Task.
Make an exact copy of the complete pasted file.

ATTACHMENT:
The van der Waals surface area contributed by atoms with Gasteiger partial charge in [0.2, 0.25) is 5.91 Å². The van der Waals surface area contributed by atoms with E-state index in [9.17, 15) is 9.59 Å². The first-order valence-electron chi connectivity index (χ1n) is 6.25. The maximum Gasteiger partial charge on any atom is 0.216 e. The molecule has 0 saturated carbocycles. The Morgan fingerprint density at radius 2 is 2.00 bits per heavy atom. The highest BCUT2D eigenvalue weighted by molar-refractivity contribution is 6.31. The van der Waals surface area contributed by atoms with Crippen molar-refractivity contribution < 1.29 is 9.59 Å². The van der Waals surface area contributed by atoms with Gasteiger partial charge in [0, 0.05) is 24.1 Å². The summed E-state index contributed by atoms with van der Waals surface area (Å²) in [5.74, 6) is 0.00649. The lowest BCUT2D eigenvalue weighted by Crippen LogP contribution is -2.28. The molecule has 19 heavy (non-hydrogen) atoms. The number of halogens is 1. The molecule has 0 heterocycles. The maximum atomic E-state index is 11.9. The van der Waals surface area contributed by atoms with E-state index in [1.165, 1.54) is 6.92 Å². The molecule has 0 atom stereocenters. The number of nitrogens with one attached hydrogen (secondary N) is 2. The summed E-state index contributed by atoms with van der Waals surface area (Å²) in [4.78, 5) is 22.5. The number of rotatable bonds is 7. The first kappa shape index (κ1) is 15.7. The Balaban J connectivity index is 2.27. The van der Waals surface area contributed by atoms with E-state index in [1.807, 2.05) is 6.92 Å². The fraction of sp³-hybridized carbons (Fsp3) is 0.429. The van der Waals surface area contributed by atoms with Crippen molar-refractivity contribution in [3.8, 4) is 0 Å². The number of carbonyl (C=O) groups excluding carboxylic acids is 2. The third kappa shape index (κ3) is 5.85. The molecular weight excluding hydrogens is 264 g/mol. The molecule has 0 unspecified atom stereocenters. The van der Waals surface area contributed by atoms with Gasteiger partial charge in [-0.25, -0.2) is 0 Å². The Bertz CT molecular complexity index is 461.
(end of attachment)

The van der Waals surface area contributed by atoms with Gasteiger partial charge in [0.2, 0.25) is 5.91 Å². The van der Waals surface area contributed by atoms with E-state index in [9.17, 15) is 9.59 Å². The first-order valence-electron chi connectivity index (χ1n) is 6.25. The maximum Gasteiger partial charge on any atom is 0.216 e. The molecule has 0 saturated carbocycles. The Morgan fingerprint density at radius 2 is 2.00 bits per heavy atom. The highest BCUT2D eigenvalue weighted by molar-refractivity contribution is 6.31. The van der Waals surface area contributed by atoms with Crippen molar-refractivity contribution < 1.29 is 9.59 Å². The van der Waals surface area contributed by atoms with Gasteiger partial charge in [0, 0.05) is 24.1 Å². The summed E-state index contributed by atoms with van der Waals surface area (Å²) in [5.74, 6) is 0.00649. The lowest BCUT2D eigenvalue weighted by Crippen LogP contribution is -2.28. The molecule has 19 heavy (non-hydrogen) atoms. The number of halogens is 1. The molecule has 0 heterocycles. The maximum atomic E-state index is 11.9. The van der Waals surface area contributed by atoms with E-state index in [1.165, 1.54) is 6.92 Å². The molecule has 0 atom stereocenters. The number of nitrogens with one attached hydrogen (secondary N) is 2. The summed E-state index contributed by atoms with van der Waals surface area (Å²) in [4.78, 5) is 22.5. The number of rotatable bonds is 7. The first kappa shape index (κ1) is 15.7. The Balaban J connectivity index is 2.27. The van der Waals surface area contributed by atoms with E-state index in [1.807, 2.05) is 6.92 Å². The fraction of sp³-hybridized carbons (Fsp3) is 0.429. The van der Waals surface area contributed by atoms with Crippen molar-refractivity contribution in [3.8, 4) is 0 Å². The number of carbonyl (C=O) groups excluding carboxylic acids is 2. The third kappa shape index (κ3) is 5.85. The molecular weight excluding hydrogens is 264 g/mol. The molecule has 0 unspecified atom stereocenters. The van der Waals surface area contributed by atoms with Gasteiger partial charge in [-0.25, -0.2) is 0 Å². The Bertz CT molecular complexity index is 461.